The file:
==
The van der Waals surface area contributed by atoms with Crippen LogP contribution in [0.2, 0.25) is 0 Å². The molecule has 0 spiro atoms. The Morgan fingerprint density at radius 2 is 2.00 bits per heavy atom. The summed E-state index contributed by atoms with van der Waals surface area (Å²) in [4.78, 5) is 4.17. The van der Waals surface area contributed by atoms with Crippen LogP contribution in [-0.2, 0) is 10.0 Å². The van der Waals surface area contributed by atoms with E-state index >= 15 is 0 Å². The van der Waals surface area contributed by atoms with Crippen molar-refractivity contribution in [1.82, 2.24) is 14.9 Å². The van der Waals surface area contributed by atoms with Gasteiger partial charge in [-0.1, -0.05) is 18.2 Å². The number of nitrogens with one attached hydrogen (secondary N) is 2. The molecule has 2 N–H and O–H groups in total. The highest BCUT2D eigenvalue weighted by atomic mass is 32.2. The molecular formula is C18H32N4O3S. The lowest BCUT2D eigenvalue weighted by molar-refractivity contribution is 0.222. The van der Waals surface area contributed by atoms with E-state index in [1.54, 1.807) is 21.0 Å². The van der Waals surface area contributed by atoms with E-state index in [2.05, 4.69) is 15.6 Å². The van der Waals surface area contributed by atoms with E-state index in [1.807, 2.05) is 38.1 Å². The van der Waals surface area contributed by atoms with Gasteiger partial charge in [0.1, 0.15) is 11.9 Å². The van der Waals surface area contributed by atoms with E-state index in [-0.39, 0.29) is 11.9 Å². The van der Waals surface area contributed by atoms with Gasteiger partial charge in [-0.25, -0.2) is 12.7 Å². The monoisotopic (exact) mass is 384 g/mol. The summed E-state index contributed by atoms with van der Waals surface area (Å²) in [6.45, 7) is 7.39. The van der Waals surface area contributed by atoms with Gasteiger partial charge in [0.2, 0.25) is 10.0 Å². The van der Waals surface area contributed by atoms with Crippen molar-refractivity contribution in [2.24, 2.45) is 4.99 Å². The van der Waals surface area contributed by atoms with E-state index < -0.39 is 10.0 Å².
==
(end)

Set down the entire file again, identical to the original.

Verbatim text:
The van der Waals surface area contributed by atoms with Crippen LogP contribution in [0.2, 0.25) is 0 Å². The molecule has 0 spiro atoms. The Morgan fingerprint density at radius 2 is 2.00 bits per heavy atom. The summed E-state index contributed by atoms with van der Waals surface area (Å²) in [4.78, 5) is 4.17. The van der Waals surface area contributed by atoms with Crippen LogP contribution in [-0.2, 0) is 10.0 Å². The van der Waals surface area contributed by atoms with E-state index >= 15 is 0 Å². The van der Waals surface area contributed by atoms with Crippen molar-refractivity contribution in [1.82, 2.24) is 14.9 Å². The van der Waals surface area contributed by atoms with Gasteiger partial charge in [-0.1, -0.05) is 18.2 Å². The number of nitrogens with one attached hydrogen (secondary N) is 2. The molecule has 2 N–H and O–H groups in total. The highest BCUT2D eigenvalue weighted by atomic mass is 32.2. The molecular formula is C18H32N4O3S. The lowest BCUT2D eigenvalue weighted by molar-refractivity contribution is 0.222. The van der Waals surface area contributed by atoms with E-state index in [1.54, 1.807) is 21.0 Å². The van der Waals surface area contributed by atoms with E-state index in [2.05, 4.69) is 15.6 Å². The van der Waals surface area contributed by atoms with E-state index in [1.807, 2.05) is 38.1 Å². The van der Waals surface area contributed by atoms with Gasteiger partial charge in [0.1, 0.15) is 11.9 Å². The van der Waals surface area contributed by atoms with E-state index in [-0.39, 0.29) is 11.9 Å². The van der Waals surface area contributed by atoms with Gasteiger partial charge in [-0.25, -0.2) is 12.7 Å². The monoisotopic (exact) mass is 384 g/mol. The summed E-state index contributed by atoms with van der Waals surface area (Å²) in [6.45, 7) is 7.39. The van der Waals surface area contributed by atoms with Gasteiger partial charge in [0.2, 0.25) is 10.0 Å². The van der Waals surface area contributed by atoms with Crippen molar-refractivity contribution in [2.24, 2.45) is 4.99 Å². The van der Waals surface area contributed by atoms with E-state index < -0.39 is 10.0 Å².